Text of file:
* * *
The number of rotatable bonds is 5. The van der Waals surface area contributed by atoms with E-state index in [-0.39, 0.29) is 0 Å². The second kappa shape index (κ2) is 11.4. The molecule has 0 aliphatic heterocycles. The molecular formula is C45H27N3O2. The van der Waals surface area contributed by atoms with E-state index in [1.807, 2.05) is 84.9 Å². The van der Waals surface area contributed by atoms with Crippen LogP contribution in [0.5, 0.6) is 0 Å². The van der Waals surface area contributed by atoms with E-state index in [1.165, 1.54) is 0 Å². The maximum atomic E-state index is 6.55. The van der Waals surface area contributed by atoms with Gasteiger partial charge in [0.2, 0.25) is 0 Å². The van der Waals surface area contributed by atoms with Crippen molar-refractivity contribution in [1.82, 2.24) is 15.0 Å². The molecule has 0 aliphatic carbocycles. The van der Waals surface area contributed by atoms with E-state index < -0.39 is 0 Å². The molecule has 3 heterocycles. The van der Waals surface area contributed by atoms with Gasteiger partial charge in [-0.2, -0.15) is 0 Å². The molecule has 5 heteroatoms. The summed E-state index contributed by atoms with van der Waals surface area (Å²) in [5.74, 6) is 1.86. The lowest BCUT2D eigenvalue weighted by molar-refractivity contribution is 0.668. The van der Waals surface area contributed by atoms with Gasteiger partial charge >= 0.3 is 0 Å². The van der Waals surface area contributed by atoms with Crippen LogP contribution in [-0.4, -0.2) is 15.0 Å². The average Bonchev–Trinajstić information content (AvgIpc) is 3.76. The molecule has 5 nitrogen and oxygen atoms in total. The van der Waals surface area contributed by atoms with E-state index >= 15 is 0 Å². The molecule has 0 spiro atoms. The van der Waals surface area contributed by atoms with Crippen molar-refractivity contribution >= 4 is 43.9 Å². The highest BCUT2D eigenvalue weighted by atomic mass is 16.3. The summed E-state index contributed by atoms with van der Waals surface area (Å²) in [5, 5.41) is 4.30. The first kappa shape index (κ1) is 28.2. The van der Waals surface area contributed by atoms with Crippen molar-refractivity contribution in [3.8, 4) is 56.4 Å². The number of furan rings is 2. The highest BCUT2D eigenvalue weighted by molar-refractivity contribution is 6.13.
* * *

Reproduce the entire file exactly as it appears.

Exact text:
The number of rotatable bonds is 5. The van der Waals surface area contributed by atoms with E-state index in [-0.39, 0.29) is 0 Å². The second kappa shape index (κ2) is 11.4. The molecule has 0 aliphatic heterocycles. The molecular formula is C45H27N3O2. The van der Waals surface area contributed by atoms with E-state index in [1.807, 2.05) is 84.9 Å². The van der Waals surface area contributed by atoms with Crippen LogP contribution in [0.5, 0.6) is 0 Å². The van der Waals surface area contributed by atoms with E-state index in [1.165, 1.54) is 0 Å². The maximum atomic E-state index is 6.55. The van der Waals surface area contributed by atoms with Gasteiger partial charge in [0.2, 0.25) is 0 Å². The van der Waals surface area contributed by atoms with Crippen molar-refractivity contribution in [1.82, 2.24) is 15.0 Å². The molecule has 0 aliphatic carbocycles. The van der Waals surface area contributed by atoms with E-state index < -0.39 is 0 Å². The molecule has 3 heterocycles. The van der Waals surface area contributed by atoms with Gasteiger partial charge in [-0.2, -0.15) is 0 Å². The molecule has 5 heteroatoms. The summed E-state index contributed by atoms with van der Waals surface area (Å²) in [5.74, 6) is 1.86. The lowest BCUT2D eigenvalue weighted by molar-refractivity contribution is 0.668. The van der Waals surface area contributed by atoms with Gasteiger partial charge >= 0.3 is 0 Å². The van der Waals surface area contributed by atoms with Crippen LogP contribution in [-0.4, -0.2) is 15.0 Å². The average Bonchev–Trinajstić information content (AvgIpc) is 3.76. The molecule has 5 nitrogen and oxygen atoms in total. The van der Waals surface area contributed by atoms with E-state index >= 15 is 0 Å². The molecule has 0 spiro atoms. The van der Waals surface area contributed by atoms with Crippen molar-refractivity contribution >= 4 is 43.9 Å². The highest BCUT2D eigenvalue weighted by atomic mass is 16.3. The summed E-state index contributed by atoms with van der Waals surface area (Å²) in [5, 5.41) is 4.30. The first kappa shape index (κ1) is 28.2. The van der Waals surface area contributed by atoms with Crippen molar-refractivity contribution in [3.8, 4) is 56.4 Å². The number of furan rings is 2. The highest BCUT2D eigenvalue weighted by molar-refractivity contribution is 6.13.